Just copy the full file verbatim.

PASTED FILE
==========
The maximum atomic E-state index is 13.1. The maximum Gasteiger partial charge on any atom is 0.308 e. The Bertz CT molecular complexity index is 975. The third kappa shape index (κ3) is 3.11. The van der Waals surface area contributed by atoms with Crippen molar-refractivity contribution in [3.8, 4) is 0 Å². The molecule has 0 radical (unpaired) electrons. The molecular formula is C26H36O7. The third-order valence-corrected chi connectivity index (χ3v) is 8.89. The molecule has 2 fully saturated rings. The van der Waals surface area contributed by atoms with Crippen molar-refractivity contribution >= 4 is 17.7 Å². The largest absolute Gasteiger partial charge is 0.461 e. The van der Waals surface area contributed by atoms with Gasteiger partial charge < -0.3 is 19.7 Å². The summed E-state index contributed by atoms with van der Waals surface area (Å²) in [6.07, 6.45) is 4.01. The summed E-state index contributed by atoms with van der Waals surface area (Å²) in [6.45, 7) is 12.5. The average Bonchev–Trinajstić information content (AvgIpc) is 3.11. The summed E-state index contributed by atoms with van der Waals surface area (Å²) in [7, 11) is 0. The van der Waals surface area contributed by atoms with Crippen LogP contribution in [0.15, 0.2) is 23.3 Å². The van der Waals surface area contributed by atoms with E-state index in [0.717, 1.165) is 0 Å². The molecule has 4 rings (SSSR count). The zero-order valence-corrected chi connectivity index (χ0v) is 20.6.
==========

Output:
The maximum atomic E-state index is 13.1. The maximum Gasteiger partial charge on any atom is 0.308 e. The Bertz CT molecular complexity index is 975. The third kappa shape index (κ3) is 3.11. The van der Waals surface area contributed by atoms with Crippen molar-refractivity contribution in [3.8, 4) is 0 Å². The molecule has 0 radical (unpaired) electrons. The molecular formula is C26H36O7. The third-order valence-corrected chi connectivity index (χ3v) is 8.89. The molecule has 2 fully saturated rings. The van der Waals surface area contributed by atoms with Crippen molar-refractivity contribution >= 4 is 17.7 Å². The largest absolute Gasteiger partial charge is 0.461 e. The van der Waals surface area contributed by atoms with Gasteiger partial charge < -0.3 is 19.7 Å². The summed E-state index contributed by atoms with van der Waals surface area (Å²) in [6.07, 6.45) is 4.01. The summed E-state index contributed by atoms with van der Waals surface area (Å²) in [6.45, 7) is 12.5. The average Bonchev–Trinajstić information content (AvgIpc) is 3.11. The summed E-state index contributed by atoms with van der Waals surface area (Å²) in [7, 11) is 0. The van der Waals surface area contributed by atoms with Crippen LogP contribution in [0.15, 0.2) is 23.3 Å². The van der Waals surface area contributed by atoms with E-state index in [0.717, 1.165) is 0 Å². The molecule has 4 rings (SSSR count). The zero-order valence-corrected chi connectivity index (χ0v) is 20.6.